The NRA’s legal strategy to avoid dissolution took a heavy blow on Tuesday when their bankruptcy case was thrown out. So, where does the group go from here?
The NRA leadership is putting on a brave face, but their actions suggest they don’t have much confidence in their chances of surviving New York Attorney General Letitia James’s (D.) attempt to shut them down. You simply don’t take your group into bankruptcy if you think you have better options.
In court, the NRA argued it needed bankruptcy to protect it from James. The court ruled it filed bankruptcy in bad faith. Add that up, and the math isn’t pretty.
Experts told me this week the group’s options in bankruptcy are basically exhausted. Ironically, they said the bankruptcy ended up shining a light on new details that make the dissolution case easier, including one CFO being fired after refusing to sign onto their tax reports and CEO Wayne LaPierre facing no punishment for diverting $300,000 of the group’s money to his personal expenses. Dissolution for a group the size and scope of the NRA is a hugely difficult task to pull off in court, but the NRA’s strategy to combat it ended up making it more likely to happen. That’s pretty remarkable.
Even still, I don’t think dissolution is the most likely outcome.
Take, for instance, the Teamsters Union. They were literally run by the mob who stole millions of dollars from their pension fund while doing lots of illegal stuff like, you know, killing people. And they didn’t get dissolved. Sure, it’s a different situation in a different jurisdiction, but an organization the size of the NRA that performs hundreds of millions of dollars worth of expenditures on legitimate activism has never been shuttered before. It’s usually smaller groups with little real operations, such as the now-defunct Trump Foundation, that actually get dissolved.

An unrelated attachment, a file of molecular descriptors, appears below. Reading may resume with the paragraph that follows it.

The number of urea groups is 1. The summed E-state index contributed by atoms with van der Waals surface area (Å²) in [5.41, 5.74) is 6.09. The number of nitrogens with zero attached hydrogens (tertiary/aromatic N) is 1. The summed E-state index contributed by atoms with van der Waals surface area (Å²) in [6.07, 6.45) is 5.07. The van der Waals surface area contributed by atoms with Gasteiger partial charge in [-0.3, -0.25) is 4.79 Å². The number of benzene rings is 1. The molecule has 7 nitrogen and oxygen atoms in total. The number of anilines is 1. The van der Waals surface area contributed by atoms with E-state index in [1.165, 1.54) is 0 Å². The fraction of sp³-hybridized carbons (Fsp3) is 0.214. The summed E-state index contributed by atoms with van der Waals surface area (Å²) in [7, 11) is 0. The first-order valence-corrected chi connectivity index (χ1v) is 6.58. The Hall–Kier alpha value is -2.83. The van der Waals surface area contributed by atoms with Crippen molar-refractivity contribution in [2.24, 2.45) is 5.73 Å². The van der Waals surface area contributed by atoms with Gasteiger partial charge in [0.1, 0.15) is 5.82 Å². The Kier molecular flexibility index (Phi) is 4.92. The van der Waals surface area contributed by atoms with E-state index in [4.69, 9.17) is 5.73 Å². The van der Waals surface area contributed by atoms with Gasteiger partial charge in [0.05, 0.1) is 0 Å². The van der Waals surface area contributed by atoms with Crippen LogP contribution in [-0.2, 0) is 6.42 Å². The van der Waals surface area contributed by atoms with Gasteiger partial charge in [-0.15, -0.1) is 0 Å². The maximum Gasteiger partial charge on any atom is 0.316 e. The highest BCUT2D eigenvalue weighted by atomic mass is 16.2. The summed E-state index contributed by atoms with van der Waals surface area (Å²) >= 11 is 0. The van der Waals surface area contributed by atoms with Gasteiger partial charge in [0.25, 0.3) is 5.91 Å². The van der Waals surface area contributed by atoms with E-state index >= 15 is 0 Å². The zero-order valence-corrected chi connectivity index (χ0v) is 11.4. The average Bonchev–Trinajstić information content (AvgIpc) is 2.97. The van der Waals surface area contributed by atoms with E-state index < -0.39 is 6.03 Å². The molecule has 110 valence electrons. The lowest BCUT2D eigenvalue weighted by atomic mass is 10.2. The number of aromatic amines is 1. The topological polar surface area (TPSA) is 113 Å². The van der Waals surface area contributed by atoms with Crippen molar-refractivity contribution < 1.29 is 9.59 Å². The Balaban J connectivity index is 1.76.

Then you have the added factor of James’s political motivations. Even if you believe NRA redirected NRA money into their own pockets, anyone worried about tyranny should be highly skeptical of a politician using government power to take apart one of their most powerful political opponents. And I think a judge will be concerned
Still, it’s hard to see how the NRA comes out of all this completely intact. The most likely scenario seems to be fines and the removal of leadership. If the board remakes the group’s leadership and reorganizes itself, the NRA may be able to save itself a bit of time and a lot of money in what its own lawyers framed as a losing battle. But there hasn’t been a real appetite to do anything like that so far.
The NRA could still have another trick up its sleeve, but this bankruptcy gambit was exactly as doomed as it seemed from the start. So, if they have another surprise move to play, it will probably be twice as hard to convince people it will work.
Ultimately, things may well come down to the board deciding between continuing to stand behind LaPierre and keeping the organization alive. The majority have stood by LaPierre to this point. Will that continue to hold?